Stephen Colbert congressional testimony: Why was he invited?

Stephen Colbert’s appearance before a congressional committee Friday to discuss migrant labor issues has left many Democrats unhappy.

Alex Brandon/AP Photo
Comedian Stephen Colbert, host of the Colbert Report, prepares to testify on Capitol Hill in Washington, Sept. 24, before the House Immigration, Citizenship, Refugees, Border Security and International Law subcommittee hearing on Protecting America's Harvest.

Comedian Stephen Colbert’s star turn before a congressional committee Friday did not leave all House Democrats in stitches. Instead, it tied some of them in knots. On Sunday, House majority leader Steny Hoyer of Maryland gave vent to the unhappiness with the Colbert incident that many in his party caucus feel.

“I think his testimony was not appropriate,” Representative Hoyer said on “Fox News Sunday.”

Hmm. Perhaps Hoyer did not like the part where Mr. Colbert, pressed on his credentials as an expert witness on migrant labor issues, said, “I believe one day of me studying anything makes me an expert on something.”

Or maybe it was when Colbert, who spent a day working on a farm via the United Farm Workers’ “Take Our Jobs” program, said he did not know how much migrant labor was paid.

“I didn’t do a good enough job to get paid, so I can’t compare my salary to anyone,” said Colbert. “I was actually asked to leave.”

Or maybe the breaking point was when Colbert – whose in-character persona is that of a conservative talk-show host – said, “I endorse all Republican policy without question.”

But Colbert appeared before the House Judiciary Committee's immigration subcommittee at the invitation of its chairman – Democratic Rep. Zoe Lofgren of California. Representative Lofgren has been interviewed on Colbert’s show, so presumably she had a pretty good idea of what was coming. Why would she invite a loose cannon of a witness to testify before her panel with the midterm elections just over a month away?

The short answer may be that she wanted to raise the profile of the migrant labor issue – and that the political situation in her district is far different from the one for the House Democratic Caucus as a whole.

Lofgren is as close to a certain bet for reelection this fall as it is possible for a member of the House to be. She is an eight-term incumbent and represents one of the most liberal parts of northern California – the 16th District, an area to the southeast of San Francisco Bay.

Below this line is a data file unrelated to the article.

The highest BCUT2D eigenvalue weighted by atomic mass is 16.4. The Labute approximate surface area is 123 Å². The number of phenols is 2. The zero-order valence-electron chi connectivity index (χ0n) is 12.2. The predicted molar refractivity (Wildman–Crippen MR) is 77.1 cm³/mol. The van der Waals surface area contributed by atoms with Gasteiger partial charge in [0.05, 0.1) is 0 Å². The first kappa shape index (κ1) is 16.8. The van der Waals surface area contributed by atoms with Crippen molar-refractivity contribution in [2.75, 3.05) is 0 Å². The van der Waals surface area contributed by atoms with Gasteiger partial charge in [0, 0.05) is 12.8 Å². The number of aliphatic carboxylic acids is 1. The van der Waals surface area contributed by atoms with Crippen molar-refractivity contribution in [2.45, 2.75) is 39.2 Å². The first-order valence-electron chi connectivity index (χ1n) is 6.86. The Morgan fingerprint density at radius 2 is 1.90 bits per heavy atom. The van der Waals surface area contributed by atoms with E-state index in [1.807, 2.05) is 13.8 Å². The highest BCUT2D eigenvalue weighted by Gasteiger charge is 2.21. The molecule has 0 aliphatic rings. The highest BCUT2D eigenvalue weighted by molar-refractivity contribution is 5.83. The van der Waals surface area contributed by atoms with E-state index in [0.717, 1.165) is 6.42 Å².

According to Federal Election Commission records, she does not have Republican competition. (There is an independent running for the seat, Edward Gonzalez, but his campaign treasury is a small fraction of Lofgren’s.)

Lofgren is “safely settled” in the 16th District, writes political analyst Charlie Cook in his 2010 election outlook.

Thus Lofgren, even with an election looming, can afford to focus on her work as a subcommittee chairman. She can aim at getting publicity for the plight of migrant workers, which is an important issue to her region.

Do we need to tell you that Democrats as a whole are not as comfortable as Lofgren? The party could well lose control of the House this fall, as the sour economy and a throw-the-bums-out mood combine to make the political environment terrible for the party in power.

Thus Hoyer is looking at Colbert’s appearance from a different position. He probably thinks that the last thing the party needs is to invite a witness before Congress who will make off-color jokes involving produce. Republicans can now point to the Colbert appearance and say it shows that Democrats aren’t serious about governing.

Which they are already doing. It showed up as a GOP talking point on Monday, when Rep. Kevin Brady (R) of Texas said on Fox News that Democrats should be able to hold a vote on extending Bush-era tax cuts before the election. “If they’ve got time to have a hearing with Stephen Colbert, they have time to take a vote on extending tax relief," he said.

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